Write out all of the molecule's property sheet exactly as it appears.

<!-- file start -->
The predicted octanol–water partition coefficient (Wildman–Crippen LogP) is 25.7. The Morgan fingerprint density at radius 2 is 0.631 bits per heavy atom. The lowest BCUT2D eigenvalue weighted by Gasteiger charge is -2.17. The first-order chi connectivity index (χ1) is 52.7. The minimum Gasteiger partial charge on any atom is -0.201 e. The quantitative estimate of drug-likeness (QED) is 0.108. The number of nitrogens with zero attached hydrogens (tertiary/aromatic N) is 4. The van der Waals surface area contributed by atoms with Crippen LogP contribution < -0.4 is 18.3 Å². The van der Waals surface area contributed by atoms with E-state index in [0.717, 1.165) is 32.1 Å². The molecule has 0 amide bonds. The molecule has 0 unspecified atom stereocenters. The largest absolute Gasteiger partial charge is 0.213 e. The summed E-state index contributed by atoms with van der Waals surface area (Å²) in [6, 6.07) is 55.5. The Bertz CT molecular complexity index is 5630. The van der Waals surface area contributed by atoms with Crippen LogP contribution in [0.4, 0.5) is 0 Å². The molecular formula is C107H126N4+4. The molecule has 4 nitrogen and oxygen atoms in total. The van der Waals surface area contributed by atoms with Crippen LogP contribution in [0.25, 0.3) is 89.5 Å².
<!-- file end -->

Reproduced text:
The predicted octanol–water partition coefficient (Wildman–Crippen LogP) is 25.7. The Morgan fingerprint density at radius 2 is 0.631 bits per heavy atom. The lowest BCUT2D eigenvalue weighted by Gasteiger charge is -2.17. The first-order chi connectivity index (χ1) is 52.7. The minimum Gasteiger partial charge on any atom is -0.201 e. The quantitative estimate of drug-likeness (QED) is 0.108. The number of nitrogens with zero attached hydrogens (tertiary/aromatic N) is 4. The van der Waals surface area contributed by atoms with Crippen LogP contribution < -0.4 is 18.3 Å². The van der Waals surface area contributed by atoms with E-state index in [0.717, 1.165) is 32.1 Å². The molecule has 0 amide bonds. The molecule has 0 unspecified atom stereocenters. The largest absolute Gasteiger partial charge is 0.213 e. The summed E-state index contributed by atoms with van der Waals surface area (Å²) in [6, 6.07) is 55.5. The Bertz CT molecular complexity index is 5630. The van der Waals surface area contributed by atoms with Crippen LogP contribution in [0.4, 0.5) is 0 Å². The molecular formula is C107H126N4+4. The molecule has 4 nitrogen and oxygen atoms in total. The van der Waals surface area contributed by atoms with Crippen LogP contribution in [0.25, 0.3) is 89.5 Å².